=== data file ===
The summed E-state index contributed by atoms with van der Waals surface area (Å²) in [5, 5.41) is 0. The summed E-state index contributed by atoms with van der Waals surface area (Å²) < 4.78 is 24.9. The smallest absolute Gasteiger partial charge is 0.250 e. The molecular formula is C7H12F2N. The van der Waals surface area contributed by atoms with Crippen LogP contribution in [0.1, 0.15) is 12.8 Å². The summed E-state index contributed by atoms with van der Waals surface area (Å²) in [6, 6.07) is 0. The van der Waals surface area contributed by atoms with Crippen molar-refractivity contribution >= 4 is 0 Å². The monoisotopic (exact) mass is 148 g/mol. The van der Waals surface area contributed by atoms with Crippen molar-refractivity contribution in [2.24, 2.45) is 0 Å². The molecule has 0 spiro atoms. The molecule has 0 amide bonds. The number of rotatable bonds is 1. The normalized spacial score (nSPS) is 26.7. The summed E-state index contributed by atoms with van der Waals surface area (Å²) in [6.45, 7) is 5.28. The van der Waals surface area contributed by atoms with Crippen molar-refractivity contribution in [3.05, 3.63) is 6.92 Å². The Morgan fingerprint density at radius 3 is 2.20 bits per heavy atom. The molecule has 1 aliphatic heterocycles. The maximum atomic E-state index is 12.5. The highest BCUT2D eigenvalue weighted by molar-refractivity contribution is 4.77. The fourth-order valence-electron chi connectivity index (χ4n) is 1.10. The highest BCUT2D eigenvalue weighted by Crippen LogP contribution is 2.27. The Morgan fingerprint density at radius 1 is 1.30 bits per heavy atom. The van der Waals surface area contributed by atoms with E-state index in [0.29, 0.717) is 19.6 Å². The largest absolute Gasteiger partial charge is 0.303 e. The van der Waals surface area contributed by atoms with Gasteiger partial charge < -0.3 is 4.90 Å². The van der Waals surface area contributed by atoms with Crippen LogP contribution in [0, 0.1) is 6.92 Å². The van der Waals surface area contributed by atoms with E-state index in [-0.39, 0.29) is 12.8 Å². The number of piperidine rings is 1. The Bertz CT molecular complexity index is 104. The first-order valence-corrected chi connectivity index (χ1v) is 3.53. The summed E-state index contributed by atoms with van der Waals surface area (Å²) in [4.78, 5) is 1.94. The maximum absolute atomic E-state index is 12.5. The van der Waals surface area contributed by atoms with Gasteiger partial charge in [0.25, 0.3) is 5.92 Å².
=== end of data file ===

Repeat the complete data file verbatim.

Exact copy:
The summed E-state index contributed by atoms with van der Waals surface area (Å²) in [5, 5.41) is 0. The summed E-state index contributed by atoms with van der Waals surface area (Å²) < 4.78 is 24.9. The smallest absolute Gasteiger partial charge is 0.250 e. The molecular formula is C7H12F2N. The van der Waals surface area contributed by atoms with Crippen LogP contribution in [0.1, 0.15) is 12.8 Å². The summed E-state index contributed by atoms with van der Waals surface area (Å²) in [6, 6.07) is 0. The van der Waals surface area contributed by atoms with Crippen molar-refractivity contribution >= 4 is 0 Å². The monoisotopic (exact) mass is 148 g/mol. The van der Waals surface area contributed by atoms with Crippen molar-refractivity contribution in [2.24, 2.45) is 0 Å². The molecule has 0 spiro atoms. The molecule has 0 amide bonds. The number of rotatable bonds is 1. The normalized spacial score (nSPS) is 26.7. The summed E-state index contributed by atoms with van der Waals surface area (Å²) in [6.45, 7) is 5.28. The van der Waals surface area contributed by atoms with Crippen molar-refractivity contribution in [3.05, 3.63) is 6.92 Å². The Morgan fingerprint density at radius 3 is 2.20 bits per heavy atom. The molecule has 1 aliphatic heterocycles. The maximum atomic E-state index is 12.5. The highest BCUT2D eigenvalue weighted by molar-refractivity contribution is 4.77. The fourth-order valence-electron chi connectivity index (χ4n) is 1.10. The highest BCUT2D eigenvalue weighted by Crippen LogP contribution is 2.27. The Morgan fingerprint density at radius 1 is 1.30 bits per heavy atom. The van der Waals surface area contributed by atoms with E-state index in [0.29, 0.717) is 19.6 Å². The largest absolute Gasteiger partial charge is 0.303 e. The van der Waals surface area contributed by atoms with Gasteiger partial charge < -0.3 is 4.90 Å². The van der Waals surface area contributed by atoms with Crippen LogP contribution in [0, 0.1) is 6.92 Å². The van der Waals surface area contributed by atoms with E-state index in [-0.39, 0.29) is 12.8 Å². The number of piperidine rings is 1. The Bertz CT molecular complexity index is 104. The first-order valence-corrected chi connectivity index (χ1v) is 3.53. The summed E-state index contributed by atoms with van der Waals surface area (Å²) in [4.78, 5) is 1.94. The maximum absolute atomic E-state index is 12.5. The van der Waals surface area contributed by atoms with Gasteiger partial charge in [0.25, 0.3) is 5.92 Å².